Judy Terry is a marketing professional and a former local councillor in Suffolk.
Procurement isn’t a strong point in the public sector; few authorities have the knowledge (or time) to cope with all the legislation and conflicting demands, added to which is the problem of providing a detailed specification focusing on actual need, rather than gold plating with unachievable aspirations. The silo mentality doesn’t help, preventing shared expertise.
In some sectors there are few reliable providers of services and equipment and, sometimes, there can be a lack of will to achieve best value. Delaying tenders is a useful tactic to ensure that an existing provider ends up as the preferred bidder, despite a competitor with a greater understanding of the brief offering more imaginative solutions, at a better price! The logic being that it is easier to work with someone you know than have to develop a relationship with a new organisation, and adapting to fresh ideas. This is difficult to challenge when officers have the decision-making powers.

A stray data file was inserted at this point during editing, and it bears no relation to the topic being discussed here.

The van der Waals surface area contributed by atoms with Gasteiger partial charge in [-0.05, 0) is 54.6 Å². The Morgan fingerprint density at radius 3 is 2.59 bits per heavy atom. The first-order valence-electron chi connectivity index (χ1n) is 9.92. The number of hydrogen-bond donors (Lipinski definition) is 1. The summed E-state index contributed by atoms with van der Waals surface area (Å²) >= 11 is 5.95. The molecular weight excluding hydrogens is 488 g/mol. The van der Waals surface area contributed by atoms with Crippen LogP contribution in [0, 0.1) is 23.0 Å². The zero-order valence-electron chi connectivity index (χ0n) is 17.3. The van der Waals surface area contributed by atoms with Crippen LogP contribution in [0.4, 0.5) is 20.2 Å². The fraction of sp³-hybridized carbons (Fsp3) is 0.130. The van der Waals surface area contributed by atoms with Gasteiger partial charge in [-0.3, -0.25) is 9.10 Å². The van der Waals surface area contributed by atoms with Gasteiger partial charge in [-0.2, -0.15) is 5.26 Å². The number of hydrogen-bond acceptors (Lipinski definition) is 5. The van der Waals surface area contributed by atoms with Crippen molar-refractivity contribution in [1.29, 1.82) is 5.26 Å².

Some years ago, a Suffolk County Council report recommended that a single waste authority for the whole county would save £3m a year; some councils rejected it because they didn’t want to sacrifice their ‘local branding’. Given today’s budgetary pressures, it’s time to revisit the plan. I’m also aware that a local council paid £5m more than the under-bidder offered on a recent site acquisition, despite paying several thousand pounds for an ‘expert’ valuation. Sadly, this is not unusual.